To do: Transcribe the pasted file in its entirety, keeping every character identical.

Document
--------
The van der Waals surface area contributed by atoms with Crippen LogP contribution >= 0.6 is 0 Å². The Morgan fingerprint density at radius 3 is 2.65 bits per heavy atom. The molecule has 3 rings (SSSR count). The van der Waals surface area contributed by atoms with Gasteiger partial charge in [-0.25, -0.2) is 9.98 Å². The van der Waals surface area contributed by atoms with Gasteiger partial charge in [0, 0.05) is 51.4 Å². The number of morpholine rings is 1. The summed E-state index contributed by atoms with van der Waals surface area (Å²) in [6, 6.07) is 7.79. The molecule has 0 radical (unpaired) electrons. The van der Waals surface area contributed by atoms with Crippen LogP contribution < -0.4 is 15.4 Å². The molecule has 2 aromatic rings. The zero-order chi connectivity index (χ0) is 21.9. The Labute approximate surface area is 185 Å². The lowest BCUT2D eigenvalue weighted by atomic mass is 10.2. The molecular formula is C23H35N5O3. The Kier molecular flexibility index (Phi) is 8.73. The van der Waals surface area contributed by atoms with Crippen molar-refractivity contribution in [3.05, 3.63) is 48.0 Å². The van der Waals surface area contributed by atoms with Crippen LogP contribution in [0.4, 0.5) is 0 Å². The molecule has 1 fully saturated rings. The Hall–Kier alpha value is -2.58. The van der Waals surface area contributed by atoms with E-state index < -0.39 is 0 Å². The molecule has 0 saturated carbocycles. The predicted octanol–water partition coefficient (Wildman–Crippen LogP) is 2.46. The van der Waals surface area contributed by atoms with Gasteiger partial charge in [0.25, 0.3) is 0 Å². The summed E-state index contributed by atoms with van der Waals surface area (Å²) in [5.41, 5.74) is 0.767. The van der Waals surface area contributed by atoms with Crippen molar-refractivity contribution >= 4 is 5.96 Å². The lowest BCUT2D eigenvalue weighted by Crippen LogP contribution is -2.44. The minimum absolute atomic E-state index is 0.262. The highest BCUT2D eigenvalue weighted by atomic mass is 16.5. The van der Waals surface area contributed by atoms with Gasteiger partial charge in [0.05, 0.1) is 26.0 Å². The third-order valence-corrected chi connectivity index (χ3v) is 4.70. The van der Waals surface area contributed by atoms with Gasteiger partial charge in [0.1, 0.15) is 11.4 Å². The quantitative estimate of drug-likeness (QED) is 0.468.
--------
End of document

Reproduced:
The van der Waals surface area contributed by atoms with Crippen LogP contribution >= 0.6 is 0 Å². The Morgan fingerprint density at radius 3 is 2.65 bits per heavy atom. The molecule has 3 rings (SSSR count). The van der Waals surface area contributed by atoms with Gasteiger partial charge in [-0.25, -0.2) is 9.98 Å². The van der Waals surface area contributed by atoms with Gasteiger partial charge in [0, 0.05) is 51.4 Å². The number of morpholine rings is 1. The summed E-state index contributed by atoms with van der Waals surface area (Å²) in [6, 6.07) is 7.79. The molecule has 0 radical (unpaired) electrons. The van der Waals surface area contributed by atoms with Crippen LogP contribution < -0.4 is 15.4 Å². The molecule has 2 aromatic rings. The zero-order chi connectivity index (χ0) is 21.9. The Labute approximate surface area is 185 Å². The lowest BCUT2D eigenvalue weighted by atomic mass is 10.2. The molecular formula is C23H35N5O3. The Kier molecular flexibility index (Phi) is 8.73. The van der Waals surface area contributed by atoms with Crippen molar-refractivity contribution in [3.05, 3.63) is 48.0 Å². The van der Waals surface area contributed by atoms with Crippen LogP contribution in [0.4, 0.5) is 0 Å². The molecule has 1 fully saturated rings. The Hall–Kier alpha value is -2.58. The van der Waals surface area contributed by atoms with E-state index < -0.39 is 0 Å². The molecule has 0 saturated carbocycles. The predicted octanol–water partition coefficient (Wildman–Crippen LogP) is 2.46. The van der Waals surface area contributed by atoms with Gasteiger partial charge in [0.25, 0.3) is 0 Å². The summed E-state index contributed by atoms with van der Waals surface area (Å²) in [5.41, 5.74) is 0.767. The van der Waals surface area contributed by atoms with Crippen molar-refractivity contribution >= 4 is 5.96 Å². The lowest BCUT2D eigenvalue weighted by Crippen LogP contribution is -2.44. The minimum absolute atomic E-state index is 0.262. The highest BCUT2D eigenvalue weighted by atomic mass is 16.5. The van der Waals surface area contributed by atoms with Gasteiger partial charge in [0.05, 0.1) is 26.0 Å². The third-order valence-corrected chi connectivity index (χ3v) is 4.70. The van der Waals surface area contributed by atoms with Gasteiger partial charge in [0.1, 0.15) is 11.4 Å². The quantitative estimate of drug-likeness (QED) is 0.468.